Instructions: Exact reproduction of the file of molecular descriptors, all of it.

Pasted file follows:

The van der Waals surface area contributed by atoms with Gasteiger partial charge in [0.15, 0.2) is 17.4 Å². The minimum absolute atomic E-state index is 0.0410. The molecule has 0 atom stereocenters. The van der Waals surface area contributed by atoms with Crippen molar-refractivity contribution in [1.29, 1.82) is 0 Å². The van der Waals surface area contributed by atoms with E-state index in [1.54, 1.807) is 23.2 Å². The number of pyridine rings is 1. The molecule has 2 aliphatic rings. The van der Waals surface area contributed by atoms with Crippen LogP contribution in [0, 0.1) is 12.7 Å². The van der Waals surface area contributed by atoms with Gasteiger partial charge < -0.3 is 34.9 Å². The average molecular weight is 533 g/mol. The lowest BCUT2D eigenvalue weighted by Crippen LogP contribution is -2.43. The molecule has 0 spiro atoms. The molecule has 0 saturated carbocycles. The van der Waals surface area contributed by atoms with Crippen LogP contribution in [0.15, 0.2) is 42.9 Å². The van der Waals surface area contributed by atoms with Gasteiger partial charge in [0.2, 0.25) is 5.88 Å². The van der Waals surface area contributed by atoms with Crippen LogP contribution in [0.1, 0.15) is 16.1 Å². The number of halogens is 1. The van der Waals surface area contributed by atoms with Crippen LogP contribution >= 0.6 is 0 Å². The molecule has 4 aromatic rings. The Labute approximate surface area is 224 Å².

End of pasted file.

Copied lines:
The van der Waals surface area contributed by atoms with Gasteiger partial charge in [0.15, 0.2) is 17.4 Å². The minimum absolute atomic E-state index is 0.0410. The molecule has 0 atom stereocenters. The van der Waals surface area contributed by atoms with Crippen molar-refractivity contribution in [1.29, 1.82) is 0 Å². The van der Waals surface area contributed by atoms with E-state index in [1.54, 1.807) is 23.2 Å². The number of pyridine rings is 1. The molecule has 2 aliphatic rings. The van der Waals surface area contributed by atoms with Crippen LogP contribution in [0, 0.1) is 12.7 Å². The van der Waals surface area contributed by atoms with Gasteiger partial charge < -0.3 is 34.9 Å². The average molecular weight is 533 g/mol. The lowest BCUT2D eigenvalue weighted by Crippen LogP contribution is -2.43. The molecule has 0 spiro atoms. The molecule has 0 saturated carbocycles. The van der Waals surface area contributed by atoms with Crippen LogP contribution in [0.15, 0.2) is 42.9 Å². The van der Waals surface area contributed by atoms with Gasteiger partial charge in [0.2, 0.25) is 5.88 Å². The van der Waals surface area contributed by atoms with Crippen LogP contribution in [0.1, 0.15) is 16.1 Å². The number of halogens is 1. The van der Waals surface area contributed by atoms with Crippen LogP contribution >= 0.6 is 0 Å². The molecule has 4 aromatic rings. The Labute approximate surface area is 224 Å².